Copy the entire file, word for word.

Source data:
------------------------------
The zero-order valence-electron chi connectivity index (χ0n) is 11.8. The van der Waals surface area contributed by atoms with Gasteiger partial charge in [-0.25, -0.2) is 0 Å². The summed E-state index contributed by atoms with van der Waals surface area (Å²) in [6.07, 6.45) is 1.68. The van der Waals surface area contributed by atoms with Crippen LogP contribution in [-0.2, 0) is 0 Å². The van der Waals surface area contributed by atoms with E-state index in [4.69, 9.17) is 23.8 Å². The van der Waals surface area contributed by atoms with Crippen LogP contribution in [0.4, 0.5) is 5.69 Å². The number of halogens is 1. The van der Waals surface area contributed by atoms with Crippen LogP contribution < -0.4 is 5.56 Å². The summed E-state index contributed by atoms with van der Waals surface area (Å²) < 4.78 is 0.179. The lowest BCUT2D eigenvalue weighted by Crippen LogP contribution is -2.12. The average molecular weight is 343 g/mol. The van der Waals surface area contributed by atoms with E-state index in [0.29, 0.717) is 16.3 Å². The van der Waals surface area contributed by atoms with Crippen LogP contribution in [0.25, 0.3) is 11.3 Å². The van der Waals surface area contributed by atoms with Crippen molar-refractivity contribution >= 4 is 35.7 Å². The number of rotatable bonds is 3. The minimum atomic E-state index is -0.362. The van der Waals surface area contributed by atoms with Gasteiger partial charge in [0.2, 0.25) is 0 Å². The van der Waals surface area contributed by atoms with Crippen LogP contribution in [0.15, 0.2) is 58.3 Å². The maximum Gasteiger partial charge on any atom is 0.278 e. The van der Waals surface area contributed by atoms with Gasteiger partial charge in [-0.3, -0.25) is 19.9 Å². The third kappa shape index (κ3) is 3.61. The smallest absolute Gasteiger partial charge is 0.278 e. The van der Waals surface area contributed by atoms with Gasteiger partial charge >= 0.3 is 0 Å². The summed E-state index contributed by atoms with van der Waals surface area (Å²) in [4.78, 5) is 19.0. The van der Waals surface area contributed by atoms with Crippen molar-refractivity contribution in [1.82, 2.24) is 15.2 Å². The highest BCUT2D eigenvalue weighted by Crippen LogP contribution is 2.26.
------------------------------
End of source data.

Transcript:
The zero-order valence-electron chi connectivity index (χ0n) is 11.8. The van der Waals surface area contributed by atoms with Gasteiger partial charge in [-0.25, -0.2) is 0 Å². The summed E-state index contributed by atoms with van der Waals surface area (Å²) in [6.07, 6.45) is 1.68. The van der Waals surface area contributed by atoms with Crippen LogP contribution in [-0.2, 0) is 0 Å². The van der Waals surface area contributed by atoms with E-state index in [4.69, 9.17) is 23.8 Å². The van der Waals surface area contributed by atoms with Crippen LogP contribution in [0.4, 0.5) is 5.69 Å². The number of halogens is 1. The van der Waals surface area contributed by atoms with Crippen LogP contribution < -0.4 is 5.56 Å². The summed E-state index contributed by atoms with van der Waals surface area (Å²) < 4.78 is 0.179. The lowest BCUT2D eigenvalue weighted by Crippen LogP contribution is -2.12. The average molecular weight is 343 g/mol. The van der Waals surface area contributed by atoms with E-state index in [0.29, 0.717) is 16.3 Å². The van der Waals surface area contributed by atoms with Crippen LogP contribution in [0.25, 0.3) is 11.3 Å². The van der Waals surface area contributed by atoms with Crippen molar-refractivity contribution >= 4 is 35.7 Å². The number of rotatable bonds is 3. The minimum atomic E-state index is -0.362. The van der Waals surface area contributed by atoms with Gasteiger partial charge in [0.2, 0.25) is 0 Å². The van der Waals surface area contributed by atoms with Crippen LogP contribution in [0.15, 0.2) is 58.3 Å². The maximum Gasteiger partial charge on any atom is 0.278 e. The van der Waals surface area contributed by atoms with Gasteiger partial charge in [-0.3, -0.25) is 19.9 Å². The third kappa shape index (κ3) is 3.61. The smallest absolute Gasteiger partial charge is 0.278 e. The van der Waals surface area contributed by atoms with Gasteiger partial charge >= 0.3 is 0 Å². The summed E-state index contributed by atoms with van der Waals surface area (Å²) in [4.78, 5) is 19.0. The van der Waals surface area contributed by atoms with Crippen molar-refractivity contribution in [1.82, 2.24) is 15.2 Å². The highest BCUT2D eigenvalue weighted by Crippen LogP contribution is 2.26.